A heavy task awaited the Sisters. Their rented modest home was soon filled with sick, neglected aged people and poverty-stricken street children. To make things worse, the following winter was extremely severe and accompanied by an outbreak of typhoid fever. Day and night the Sisters were at the bedside of the sick until they contracted the disease. The superiors at Niederbronn hinted at withdrawal of the Sisters. At this very time the government issued a decree forbidding foundations of Sisters whose Motherhouse was situated outside Germany. Niederbronn in Alsac was at the time French territory. Consequently, the sisters in Pirmasens were regarded as foreigners.

These new developments were a heavy blow to Fr. Nardini’s aspirations. He came to the conclusion that his charitable work needed to be built on a more solid foundation.

A Ray of Light in Darkness

It was on Christmas Eve 1854 while kneeling before the crib and praying for strength and insight that Fr. Nardini was given inner clarity and enlightenment. His heart was filled with deep joy and trust. The assurance that God world make everything well, gave him great inner peace. He was now absolutely certain that he had to go his own way, independent of Niederbronn.

A Decision with Far Reaching Consequences

When the Superior General from Niederbronn recalled one of the four Sisters from Pirmasens at a time when typhoid fever had broken out once again, Nardini knew he had to act there and then. He admitted to the Sisters Home two young, unmarried ladies. Barbara Schwarz and Julianne Michel, who were members of the secular Third Order of St. Francis, to help with the nursing of the sick and caring for the poor. At the same time, the Sisters from Niederbronn returned to their Motherhouse in Alsace.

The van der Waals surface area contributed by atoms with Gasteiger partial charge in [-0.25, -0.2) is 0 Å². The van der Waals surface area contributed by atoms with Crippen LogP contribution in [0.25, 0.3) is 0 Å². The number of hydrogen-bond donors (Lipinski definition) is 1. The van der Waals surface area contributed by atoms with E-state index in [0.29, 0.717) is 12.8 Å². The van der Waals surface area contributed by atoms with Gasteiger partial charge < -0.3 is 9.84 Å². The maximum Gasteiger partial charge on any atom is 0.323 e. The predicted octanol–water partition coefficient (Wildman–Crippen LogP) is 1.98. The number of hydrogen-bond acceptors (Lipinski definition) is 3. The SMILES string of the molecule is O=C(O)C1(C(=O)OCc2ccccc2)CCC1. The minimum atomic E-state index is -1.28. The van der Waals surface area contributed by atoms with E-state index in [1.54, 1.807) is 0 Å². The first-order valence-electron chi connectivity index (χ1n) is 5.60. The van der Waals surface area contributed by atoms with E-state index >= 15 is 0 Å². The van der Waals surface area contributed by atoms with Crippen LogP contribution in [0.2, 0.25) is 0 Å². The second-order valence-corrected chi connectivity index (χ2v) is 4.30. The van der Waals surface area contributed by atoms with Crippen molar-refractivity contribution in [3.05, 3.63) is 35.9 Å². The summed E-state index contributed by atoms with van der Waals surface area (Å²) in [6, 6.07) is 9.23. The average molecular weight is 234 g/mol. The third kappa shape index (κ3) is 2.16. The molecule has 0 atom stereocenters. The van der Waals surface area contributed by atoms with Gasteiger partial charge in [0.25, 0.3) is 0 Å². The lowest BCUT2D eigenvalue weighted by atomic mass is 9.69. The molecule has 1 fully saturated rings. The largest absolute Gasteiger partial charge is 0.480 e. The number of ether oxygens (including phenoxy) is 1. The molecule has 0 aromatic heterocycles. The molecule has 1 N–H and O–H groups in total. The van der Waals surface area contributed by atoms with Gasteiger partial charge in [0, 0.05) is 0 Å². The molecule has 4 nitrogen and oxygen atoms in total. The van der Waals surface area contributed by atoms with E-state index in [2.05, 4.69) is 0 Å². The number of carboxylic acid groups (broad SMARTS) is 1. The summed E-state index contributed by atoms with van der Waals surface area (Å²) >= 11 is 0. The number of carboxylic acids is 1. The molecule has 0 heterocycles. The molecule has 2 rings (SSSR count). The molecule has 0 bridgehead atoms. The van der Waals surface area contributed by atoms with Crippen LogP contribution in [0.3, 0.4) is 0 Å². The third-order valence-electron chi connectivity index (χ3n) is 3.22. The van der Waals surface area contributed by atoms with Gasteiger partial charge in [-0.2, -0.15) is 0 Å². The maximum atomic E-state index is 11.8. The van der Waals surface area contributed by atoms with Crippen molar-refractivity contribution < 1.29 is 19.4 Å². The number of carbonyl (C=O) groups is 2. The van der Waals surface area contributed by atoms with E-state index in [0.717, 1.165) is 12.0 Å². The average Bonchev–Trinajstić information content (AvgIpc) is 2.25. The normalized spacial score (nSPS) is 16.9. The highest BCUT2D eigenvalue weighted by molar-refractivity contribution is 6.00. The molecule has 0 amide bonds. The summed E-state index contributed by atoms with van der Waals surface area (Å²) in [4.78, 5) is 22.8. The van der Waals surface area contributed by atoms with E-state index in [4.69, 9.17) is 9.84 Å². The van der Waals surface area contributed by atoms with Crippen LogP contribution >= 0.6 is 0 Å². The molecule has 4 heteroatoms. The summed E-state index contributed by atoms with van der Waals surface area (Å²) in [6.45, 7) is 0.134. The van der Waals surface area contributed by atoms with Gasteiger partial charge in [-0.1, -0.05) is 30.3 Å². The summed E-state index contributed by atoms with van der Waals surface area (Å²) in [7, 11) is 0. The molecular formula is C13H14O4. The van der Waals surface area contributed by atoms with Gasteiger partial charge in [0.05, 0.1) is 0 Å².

On 2 March 1855 Nardini clothed Barbara Schwarz and Juliane Michel with a kind of religious habit and gave them new names: Sr. Agatha and Sr. Aloysia. This was the beginning of a new Community of Sisters whom Fr. Nardini named Poor Franciscans of the Holy Family (known in South Africa as Franciscan Nardini Sisters of the Holy Family.)

Fr. Nardini had himself belonged to the Secular Third Order of St. Francis and therefore gave the new community of sisters the Rule of St. Francis.

Initial Reactions, Difficulties and Hardships

The people of Pirmasens quietly accepted the fact that a Motherhouse for Nardini’s own Sisters was being established in their town. However, the broader public was furious and the articles in the press were malicious and hostile. Bishop Nikolause von Weis, perplexed by Nardini’s spontaneous action, left the letters in which Nardini tried to explain everything unanswered for some time.

Despite opposition and being left alone, Fr. Nardini felt an inner happiness and peace. It was his unshakable trust in God that carried him. The bitter poverty faced by his new foundation) was for Nardini a sure sign that his sisterhood was of God’s election and willed by Him. The fact that more and more young ladies joined his new Community of Sisters further reassured Nardini.

Gradually, those who had been doubtful and had stirred up hostility had to acknowledge that they were put to shame by the active charity that resulted from Nardini’s foundation.

Fr. Nardini fought for canonical recognition of his foundation and the Congregation’s Constitutionand Statutes which were eventually granted by Bishop von Weis in 1857. Official recognition of his Religious Congregation by the Government was not granted until 1864, after Nardini’s untimely death.